You’re two clicks from malicious content

Users are more susceptible to malicious links and malware while searching the latest breaking news buzz words than they are surfing for pornography, according to a new Websense Inc. report.

The San Diego, Calif.-based security firm said it conducted an analysis on how many users are within two clicks of malicious links and content. Websense found that about 70 per cent of the top news and media sites, 70 per cent of the most popular forums, and 50 per cent of the top social networking sites are all within two clicks of malicious content.

“IT managers think objectionable content increases the changes of getting infected,” said Charles Renert, senior security research director at Websense. “That’s reasonably well known. But actually, the more popular a site gets, the worse it gets.”

Renert said Websense also conducted “one link” and “double link” analysis on the thousands of high traffic sites. One link analysis covers the results of a search and the links that search yields, while two link analysis takes things one step further and inspects the links contained on the pages in the search.

Using one link analysis, Websense found that 21 per cent of adult content sites contained at least one malicious link, while the same was true for 22 per cent of entertainment sites.

But two link analysis found that 53 per cent of entertainment sites contained one or more malicious links compared with only 28 per cent of sexual content sites.

Additionally, Websense found that searches for trending topics increased from 14 per cent of all searches in early 2010 to 22 per cent just three months later. In one cited example, 25 per cent of the results from a search for “World Cup 2012” contained malicious content.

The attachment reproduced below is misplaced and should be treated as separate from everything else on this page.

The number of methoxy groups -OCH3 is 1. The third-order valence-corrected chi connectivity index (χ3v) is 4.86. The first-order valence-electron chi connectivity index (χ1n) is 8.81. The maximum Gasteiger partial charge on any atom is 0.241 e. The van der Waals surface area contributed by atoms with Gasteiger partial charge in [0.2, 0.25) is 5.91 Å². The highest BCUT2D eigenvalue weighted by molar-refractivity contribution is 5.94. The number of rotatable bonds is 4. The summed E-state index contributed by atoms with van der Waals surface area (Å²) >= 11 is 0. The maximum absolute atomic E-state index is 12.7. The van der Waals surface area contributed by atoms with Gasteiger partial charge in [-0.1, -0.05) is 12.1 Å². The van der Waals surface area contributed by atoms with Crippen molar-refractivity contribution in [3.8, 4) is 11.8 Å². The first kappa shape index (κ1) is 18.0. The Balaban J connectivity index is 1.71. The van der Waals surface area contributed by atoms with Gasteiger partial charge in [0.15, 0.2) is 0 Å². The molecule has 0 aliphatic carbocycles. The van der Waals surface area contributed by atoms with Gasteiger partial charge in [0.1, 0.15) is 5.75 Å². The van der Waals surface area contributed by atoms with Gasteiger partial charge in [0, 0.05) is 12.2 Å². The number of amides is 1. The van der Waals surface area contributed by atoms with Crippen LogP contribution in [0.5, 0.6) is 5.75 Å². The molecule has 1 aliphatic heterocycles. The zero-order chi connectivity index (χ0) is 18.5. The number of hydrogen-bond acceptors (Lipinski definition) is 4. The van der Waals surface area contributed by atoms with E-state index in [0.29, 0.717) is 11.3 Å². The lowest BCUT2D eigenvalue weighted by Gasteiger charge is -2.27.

The research firm also found that 62 per cent of gaming-related sites, 23 per cent of blogs and 23 per cent of message boards that were surveyed in the study contained some kind of malicious link.

When it comes to social networks, Renert said, the threats will only get more widespread in the future. About 40 per cent of Facebook status updates contain a link, with 10 per cent of those links containing a piece of malware in it. Renert said that comparing this number is extremely low if compared with the number of malicious spam e-mails organizations receive on a daily basis.

James Quin, a lead research analyst with London, Ont.-based Info-Tech Research Group Ltd., said searching for current events has never been more popular, whether it’s because users are truly interested in the topic or simply because they want to stay in the loop.

“Cyber criminals have most certainly noticed this trend and are doing everything in their power to leverage it and this includes linking cyber threats to current events as quickly and broadly as they can,” he said.

For business users in particular, Quin said, news sites and discussion forums are more dangerous than pornography simply because of availability.

“I can read about the US election, Michael Jackson’s passing, and the World Cup with impunity from my desktop at work,” he said. “I can’t surf porn in the same manner”

In addition to setting up policies to ensure safe Internet access and employee education on malicious links, Renert recommends companies to move away from static security tools and move to real-time content analysis. He said because online content is so dynamic, particularly on news and social networking sites that allow for user generated material, real-time URL inspection is the only way to stay safe.

Websense added that sites featuring topics that most companies deem objectionable — such as porn or pirated software — generally have a tighter ecosystem of links and are easy to track through link analysis.

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